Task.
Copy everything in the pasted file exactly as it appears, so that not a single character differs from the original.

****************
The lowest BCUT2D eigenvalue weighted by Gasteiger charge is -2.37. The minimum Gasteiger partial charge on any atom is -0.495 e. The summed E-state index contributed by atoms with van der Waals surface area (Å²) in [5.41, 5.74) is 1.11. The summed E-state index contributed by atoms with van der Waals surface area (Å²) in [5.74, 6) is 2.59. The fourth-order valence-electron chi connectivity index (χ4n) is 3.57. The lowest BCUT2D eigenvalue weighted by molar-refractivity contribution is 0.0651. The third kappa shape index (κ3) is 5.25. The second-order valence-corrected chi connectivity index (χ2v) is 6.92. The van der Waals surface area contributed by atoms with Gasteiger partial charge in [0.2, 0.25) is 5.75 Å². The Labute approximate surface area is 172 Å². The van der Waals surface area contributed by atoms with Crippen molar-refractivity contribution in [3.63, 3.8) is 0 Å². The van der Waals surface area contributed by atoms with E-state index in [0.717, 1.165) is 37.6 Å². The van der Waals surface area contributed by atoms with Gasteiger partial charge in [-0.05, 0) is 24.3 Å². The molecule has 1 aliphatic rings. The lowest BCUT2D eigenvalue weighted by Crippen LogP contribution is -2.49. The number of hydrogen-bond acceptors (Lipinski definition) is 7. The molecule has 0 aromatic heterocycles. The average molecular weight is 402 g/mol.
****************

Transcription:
The lowest BCUT2D eigenvalue weighted by Gasteiger charge is -2.37. The minimum Gasteiger partial charge on any atom is -0.495 e. The summed E-state index contributed by atoms with van der Waals surface area (Å²) in [5.41, 5.74) is 1.11. The summed E-state index contributed by atoms with van der Waals surface area (Å²) in [5.74, 6) is 2.59. The fourth-order valence-electron chi connectivity index (χ4n) is 3.57. The lowest BCUT2D eigenvalue weighted by molar-refractivity contribution is 0.0651. The third kappa shape index (κ3) is 5.25. The second-order valence-corrected chi connectivity index (χ2v) is 6.92. The van der Waals surface area contributed by atoms with Gasteiger partial charge in [0.2, 0.25) is 5.75 Å². The Labute approximate surface area is 172 Å². The van der Waals surface area contributed by atoms with Crippen molar-refractivity contribution in [3.63, 3.8) is 0 Å². The van der Waals surface area contributed by atoms with E-state index in [0.717, 1.165) is 37.6 Å². The van der Waals surface area contributed by atoms with Gasteiger partial charge in [-0.05, 0) is 24.3 Å². The molecule has 1 aliphatic rings. The lowest BCUT2D eigenvalue weighted by Crippen LogP contribution is -2.49. The number of hydrogen-bond acceptors (Lipinski definition) is 7. The molecule has 0 aromatic heterocycles. The average molecular weight is 402 g/mol.